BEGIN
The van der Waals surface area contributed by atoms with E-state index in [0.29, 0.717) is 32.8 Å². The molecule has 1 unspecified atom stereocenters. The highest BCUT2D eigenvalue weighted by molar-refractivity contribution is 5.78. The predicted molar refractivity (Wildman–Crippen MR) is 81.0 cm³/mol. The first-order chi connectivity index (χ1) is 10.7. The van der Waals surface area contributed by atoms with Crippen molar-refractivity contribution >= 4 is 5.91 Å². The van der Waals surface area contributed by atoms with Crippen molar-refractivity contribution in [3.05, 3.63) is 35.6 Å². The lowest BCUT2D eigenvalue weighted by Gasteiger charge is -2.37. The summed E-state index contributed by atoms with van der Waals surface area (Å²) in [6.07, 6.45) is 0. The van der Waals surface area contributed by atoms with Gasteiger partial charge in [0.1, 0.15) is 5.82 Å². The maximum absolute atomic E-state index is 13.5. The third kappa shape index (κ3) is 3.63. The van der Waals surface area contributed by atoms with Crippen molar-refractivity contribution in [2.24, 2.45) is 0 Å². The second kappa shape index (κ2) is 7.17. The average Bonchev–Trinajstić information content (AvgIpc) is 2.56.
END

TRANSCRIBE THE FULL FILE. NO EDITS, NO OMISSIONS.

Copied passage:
The van der Waals surface area contributed by atoms with E-state index in [0.29, 0.717) is 32.8 Å². The molecule has 1 unspecified atom stereocenters. The highest BCUT2D eigenvalue weighted by molar-refractivity contribution is 5.78. The predicted molar refractivity (Wildman–Crippen MR) is 81.0 cm³/mol. The first-order chi connectivity index (χ1) is 10.7. The van der Waals surface area contributed by atoms with Crippen molar-refractivity contribution >= 4 is 5.91 Å². The van der Waals surface area contributed by atoms with Crippen molar-refractivity contribution in [3.05, 3.63) is 35.6 Å². The lowest BCUT2D eigenvalue weighted by Gasteiger charge is -2.37. The summed E-state index contributed by atoms with van der Waals surface area (Å²) in [6.07, 6.45) is 0. The van der Waals surface area contributed by atoms with Gasteiger partial charge in [0.1, 0.15) is 5.82 Å². The maximum absolute atomic E-state index is 13.5. The third kappa shape index (κ3) is 3.63. The van der Waals surface area contributed by atoms with Crippen molar-refractivity contribution in [2.24, 2.45) is 0 Å². The second kappa shape index (κ2) is 7.17. The average Bonchev–Trinajstić information content (AvgIpc) is 2.56.